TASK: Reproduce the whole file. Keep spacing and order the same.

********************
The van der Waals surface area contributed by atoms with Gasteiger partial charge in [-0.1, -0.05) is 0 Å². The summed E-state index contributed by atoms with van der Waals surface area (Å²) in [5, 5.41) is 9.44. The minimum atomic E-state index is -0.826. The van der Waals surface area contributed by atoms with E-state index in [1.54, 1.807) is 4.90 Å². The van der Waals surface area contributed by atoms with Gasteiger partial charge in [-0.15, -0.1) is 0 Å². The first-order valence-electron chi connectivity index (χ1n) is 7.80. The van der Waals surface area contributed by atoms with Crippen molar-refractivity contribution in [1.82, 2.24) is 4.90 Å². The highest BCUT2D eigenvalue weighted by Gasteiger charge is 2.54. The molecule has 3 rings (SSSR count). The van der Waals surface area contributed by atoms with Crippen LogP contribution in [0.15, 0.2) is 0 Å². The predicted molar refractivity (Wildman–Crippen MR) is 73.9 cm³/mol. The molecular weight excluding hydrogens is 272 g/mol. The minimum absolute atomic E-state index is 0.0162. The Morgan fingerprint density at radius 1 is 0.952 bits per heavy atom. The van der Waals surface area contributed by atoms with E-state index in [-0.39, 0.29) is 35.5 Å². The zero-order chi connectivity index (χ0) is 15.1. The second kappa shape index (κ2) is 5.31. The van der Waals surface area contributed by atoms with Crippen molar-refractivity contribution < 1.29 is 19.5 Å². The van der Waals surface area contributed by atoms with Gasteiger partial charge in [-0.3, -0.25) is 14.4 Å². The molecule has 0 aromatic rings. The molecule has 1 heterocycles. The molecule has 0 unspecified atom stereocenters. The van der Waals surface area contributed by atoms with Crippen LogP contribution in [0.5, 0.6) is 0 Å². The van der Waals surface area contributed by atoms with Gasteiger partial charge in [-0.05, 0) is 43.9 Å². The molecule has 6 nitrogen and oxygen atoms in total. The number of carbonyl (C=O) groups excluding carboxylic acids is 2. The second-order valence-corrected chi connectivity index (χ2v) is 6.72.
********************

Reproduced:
The van der Waals surface area contributed by atoms with Gasteiger partial charge in [-0.1, -0.05) is 0 Å². The summed E-state index contributed by atoms with van der Waals surface area (Å²) in [5, 5.41) is 9.44. The minimum atomic E-state index is -0.826. The van der Waals surface area contributed by atoms with E-state index in [1.54, 1.807) is 4.90 Å². The van der Waals surface area contributed by atoms with Gasteiger partial charge in [-0.15, -0.1) is 0 Å². The first-order valence-electron chi connectivity index (χ1n) is 7.80. The van der Waals surface area contributed by atoms with Crippen molar-refractivity contribution in [1.82, 2.24) is 4.90 Å². The highest BCUT2D eigenvalue weighted by Gasteiger charge is 2.54. The molecule has 3 rings (SSSR count). The van der Waals surface area contributed by atoms with Crippen LogP contribution in [0.15, 0.2) is 0 Å². The predicted molar refractivity (Wildman–Crippen MR) is 73.9 cm³/mol. The molecular weight excluding hydrogens is 272 g/mol. The minimum absolute atomic E-state index is 0.0162. The Morgan fingerprint density at radius 1 is 0.952 bits per heavy atom. The van der Waals surface area contributed by atoms with E-state index in [-0.39, 0.29) is 35.5 Å². The zero-order chi connectivity index (χ0) is 15.1. The second kappa shape index (κ2) is 5.31. The van der Waals surface area contributed by atoms with Crippen molar-refractivity contribution < 1.29 is 19.5 Å². The van der Waals surface area contributed by atoms with Gasteiger partial charge in [-0.3, -0.25) is 14.4 Å². The molecule has 0 aromatic rings. The molecule has 1 heterocycles. The molecule has 0 unspecified atom stereocenters. The van der Waals surface area contributed by atoms with Crippen LogP contribution in [0.5, 0.6) is 0 Å². The van der Waals surface area contributed by atoms with Gasteiger partial charge in [-0.05, 0) is 43.9 Å². The molecule has 6 nitrogen and oxygen atoms in total. The number of carbonyl (C=O) groups excluding carboxylic acids is 2. The second-order valence-corrected chi connectivity index (χ2v) is 6.72.